Expert reveals tips on how to save for retirement
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For many workers, the prospect of retirement holds the promise of doing more of what they enjoy. Whether that be spending time with loved ones or taking on new adventures, it is a wonderfully exciting time.
But planning for retirement does not happen overnight, and it can be easy for people to make mistakes which could damage their chances of retiring how and when they wish.
Romi Savova, PensionBee CEO, has provided insight as to some of the biggest and most common errors people make when planning for retirement.
She said: “As a nation, we often fail to take retirement planning seriously and run the risk of being woefully underprepared for later life.
“One of the biggest misconceptions about pension saving is that it can be put off until a later date.
“While it’s never too late to start saving, the earlier a saver starts the longer a pension has to grow.
“Furthermore, by leaving a pension untouched for several decades, a small savings pot is likely to turn into a much bigger pot at retirement thanks to compound interest.”
While some people make the mistake of starting their pension plans too late, others neglect this altogether, believing they can rely solely on the state pension.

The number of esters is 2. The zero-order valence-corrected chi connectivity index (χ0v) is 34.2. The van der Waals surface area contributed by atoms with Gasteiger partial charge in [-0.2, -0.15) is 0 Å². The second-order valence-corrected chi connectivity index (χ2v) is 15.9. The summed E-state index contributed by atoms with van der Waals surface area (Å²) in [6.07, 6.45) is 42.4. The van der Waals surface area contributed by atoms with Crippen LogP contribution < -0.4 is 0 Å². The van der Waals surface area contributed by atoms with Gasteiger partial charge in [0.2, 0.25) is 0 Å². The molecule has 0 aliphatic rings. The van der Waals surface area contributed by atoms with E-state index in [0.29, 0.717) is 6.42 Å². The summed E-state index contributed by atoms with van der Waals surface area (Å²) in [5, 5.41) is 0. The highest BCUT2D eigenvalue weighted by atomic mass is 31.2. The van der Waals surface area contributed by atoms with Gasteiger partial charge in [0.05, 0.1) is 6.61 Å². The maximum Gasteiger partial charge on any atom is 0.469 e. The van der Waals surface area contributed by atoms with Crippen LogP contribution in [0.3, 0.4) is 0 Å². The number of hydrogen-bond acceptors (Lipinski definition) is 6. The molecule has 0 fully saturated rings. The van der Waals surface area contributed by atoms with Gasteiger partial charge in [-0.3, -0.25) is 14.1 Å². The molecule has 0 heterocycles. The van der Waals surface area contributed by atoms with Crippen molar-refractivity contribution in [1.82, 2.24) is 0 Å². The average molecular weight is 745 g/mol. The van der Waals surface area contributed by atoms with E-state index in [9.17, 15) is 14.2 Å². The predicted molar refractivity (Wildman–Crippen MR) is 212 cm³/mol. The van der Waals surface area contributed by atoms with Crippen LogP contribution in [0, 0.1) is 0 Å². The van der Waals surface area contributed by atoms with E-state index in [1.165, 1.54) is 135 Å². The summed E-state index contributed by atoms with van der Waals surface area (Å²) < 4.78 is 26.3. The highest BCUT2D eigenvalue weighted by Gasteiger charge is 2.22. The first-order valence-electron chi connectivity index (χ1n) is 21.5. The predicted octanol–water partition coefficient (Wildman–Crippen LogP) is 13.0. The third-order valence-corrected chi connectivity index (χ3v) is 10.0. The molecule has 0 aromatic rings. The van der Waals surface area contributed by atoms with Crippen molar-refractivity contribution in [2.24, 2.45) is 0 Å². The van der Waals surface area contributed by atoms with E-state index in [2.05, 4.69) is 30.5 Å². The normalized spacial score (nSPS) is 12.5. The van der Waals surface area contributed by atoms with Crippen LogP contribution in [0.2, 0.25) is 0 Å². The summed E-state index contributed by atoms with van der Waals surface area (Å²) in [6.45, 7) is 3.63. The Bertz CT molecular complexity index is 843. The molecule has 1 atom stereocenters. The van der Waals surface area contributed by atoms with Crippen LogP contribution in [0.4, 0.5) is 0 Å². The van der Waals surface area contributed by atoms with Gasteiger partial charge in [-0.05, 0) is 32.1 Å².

Ms Savova explained how this dangerous misconception could leave people short of cash in retirement.
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The full state pension currently pays an annual income of just £9,339, which Ms Savova warned is not enough for a comfortable retirement.
The state pension is only accessible from the age of 66, and this will rise to 67 by 2028.
Ms Savova said: “Savers who pin their hopes on the state pension tend to have underestimated the overall cost of retirement.
“This is one of the worst mistakes to make as it could force savers into a difficult position, where they may have to return to work or sell any assets to fund their later life.
“It’s crucial for savers to have a clear idea of how much they need to cover their basic living expenses and any luxuries they may take for granted today such as holidays or a new car every few years.
“Once a saver has a clear target for their retirement income, they can adjust their pension contributions and plan accordingly to achieve this.”
Another potential pitfall to avoid for pension planners is an overreliance on property investment.
It can be a common strategy for earning extra money to put towards retirement, but Ms Savova warned of the risks involved.
She said: “Some savers make the mistake of over-relying on property to bolster their retirement income.
“Investing in property alone can leave savers at the whim of the property market at the time they plan to retire, so they need to be prepared to consider what might happen to their retirement plans if the market crashes.
“Should a saver be reliant on equity in their own home, it’s important to bear in mind the realities of downsizing.
“Moving properties is never cost-free, and finding a new home isn’t always easy – especially if they’re looking in a very desirable area.”
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